After an initial beta phase, the founder accounts have turned into a successful, fast-growing product line.

Holvi’s founder account. Source: Holvi.com

Digital services are a hygiene factor

Freelance businesses and SMEs are increasingly adopting modern digital software solutions to run their business. Seamless workflows, connectivity via APIs and intuitive digital apps are gradually becoming basic requirements. This is especially true for freelance and micro-businesses: Even though they behave like a business buyer, their product expectations and usage patterns are often shaped by retail banking activities, i.e. modern apps such as N26 or Revolut.  This phenomenon is often described as consumerised B2B.

A recent survey by our technology partner Marqeta confirms the need for improved digital user experiences and connectivity in business banking:

  • 68% of SMEs surveyed claimed that the digital features of business accounts aren’t as innovative as consumer bank accounts
  • 76% were willing to connect other business systems and share more data with their bank, if it means getting quicker loan approvals

While the digital maturity varies between industries and individual businesses, the pandemic accelerated the shift towards digital, contactless, cloud-based solutions. As a case in point, Shopify, a popular e-commerce tool for SMEs, almost doubled its revenue during the pandemic.  The Google for small business program enables SMEs to acquire new clients online, Shopify allows to pivot to e-commerce solutions, Stripe Checkout offers online payments and many small business accounting software tools, such as Xero, directly integrate with bank accounts. Thus, any banking service that targets SMEs cannot be an isolated product anymore, it needs to weave into a network of digital tools in order to fulfil a growing demand in connected, digital banking services.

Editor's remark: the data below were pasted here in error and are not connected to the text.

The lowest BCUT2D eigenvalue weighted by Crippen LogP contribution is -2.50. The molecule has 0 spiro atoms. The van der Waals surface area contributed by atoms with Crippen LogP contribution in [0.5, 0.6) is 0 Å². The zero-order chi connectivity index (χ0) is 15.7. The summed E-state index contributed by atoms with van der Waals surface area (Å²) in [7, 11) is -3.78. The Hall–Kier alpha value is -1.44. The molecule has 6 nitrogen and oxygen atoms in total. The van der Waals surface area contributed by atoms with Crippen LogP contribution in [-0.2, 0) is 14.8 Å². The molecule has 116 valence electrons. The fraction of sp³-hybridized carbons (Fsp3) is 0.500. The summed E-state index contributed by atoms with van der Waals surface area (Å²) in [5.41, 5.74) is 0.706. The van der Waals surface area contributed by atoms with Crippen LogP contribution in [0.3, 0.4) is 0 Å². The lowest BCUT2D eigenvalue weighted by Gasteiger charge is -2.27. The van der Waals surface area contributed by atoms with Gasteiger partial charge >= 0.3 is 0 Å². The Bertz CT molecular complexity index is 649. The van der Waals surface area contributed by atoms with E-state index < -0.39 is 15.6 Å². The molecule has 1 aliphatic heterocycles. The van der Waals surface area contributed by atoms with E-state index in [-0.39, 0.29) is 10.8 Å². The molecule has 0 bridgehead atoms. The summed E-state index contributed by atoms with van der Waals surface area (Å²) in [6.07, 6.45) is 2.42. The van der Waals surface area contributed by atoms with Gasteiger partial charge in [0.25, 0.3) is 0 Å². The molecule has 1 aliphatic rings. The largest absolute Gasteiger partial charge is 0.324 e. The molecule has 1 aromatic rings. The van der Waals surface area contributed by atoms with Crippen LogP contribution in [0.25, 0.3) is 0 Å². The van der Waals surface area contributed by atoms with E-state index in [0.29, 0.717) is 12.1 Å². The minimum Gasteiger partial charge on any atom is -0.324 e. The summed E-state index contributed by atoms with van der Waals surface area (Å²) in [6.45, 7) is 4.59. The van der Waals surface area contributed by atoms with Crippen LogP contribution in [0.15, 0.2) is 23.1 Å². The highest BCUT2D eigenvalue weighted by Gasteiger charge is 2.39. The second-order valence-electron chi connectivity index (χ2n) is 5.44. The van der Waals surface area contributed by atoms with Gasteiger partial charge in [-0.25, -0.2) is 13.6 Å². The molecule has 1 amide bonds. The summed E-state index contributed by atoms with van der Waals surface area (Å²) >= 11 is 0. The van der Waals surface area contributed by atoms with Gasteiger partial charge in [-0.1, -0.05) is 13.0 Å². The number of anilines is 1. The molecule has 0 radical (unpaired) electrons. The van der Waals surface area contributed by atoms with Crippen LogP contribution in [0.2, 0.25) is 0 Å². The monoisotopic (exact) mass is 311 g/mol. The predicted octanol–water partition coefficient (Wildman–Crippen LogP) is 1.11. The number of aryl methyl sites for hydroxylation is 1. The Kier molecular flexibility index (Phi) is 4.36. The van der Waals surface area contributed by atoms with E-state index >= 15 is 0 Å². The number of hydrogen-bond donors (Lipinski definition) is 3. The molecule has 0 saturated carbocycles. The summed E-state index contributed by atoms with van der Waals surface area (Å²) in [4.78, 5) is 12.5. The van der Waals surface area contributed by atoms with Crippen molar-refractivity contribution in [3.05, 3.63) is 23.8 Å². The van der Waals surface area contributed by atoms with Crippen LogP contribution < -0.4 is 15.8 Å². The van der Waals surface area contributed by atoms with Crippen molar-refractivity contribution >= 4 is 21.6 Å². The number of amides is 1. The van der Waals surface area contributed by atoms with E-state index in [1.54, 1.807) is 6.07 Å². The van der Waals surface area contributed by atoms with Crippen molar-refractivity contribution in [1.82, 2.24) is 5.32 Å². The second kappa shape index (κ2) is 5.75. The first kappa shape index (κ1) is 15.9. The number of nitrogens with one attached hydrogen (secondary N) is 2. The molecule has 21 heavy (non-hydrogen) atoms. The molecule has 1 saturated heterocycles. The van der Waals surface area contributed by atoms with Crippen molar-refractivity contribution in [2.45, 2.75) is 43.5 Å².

Overview of digital services for SMEs – banking products need to operate across the SME digital ecosystem

An underserved, digital-savvy target group

Upon analysing the various business and banking needs of SMEs, it becomes evident that the sole trader and SME segment has not been served well so far. Working as a freelancer or founding, running and scaling a company still involves many pain points that are not sufficiently addressed by traditional banking providers. Even worse, traditional banks often find it difficult to profitably serve the various segments of SME clients and specifically to underwrite loans due to their lack of credit history and lack of tangible assets. This results in SMEs having to pay higher premiums and mostly receiving substandard products built to serve the least common denominator.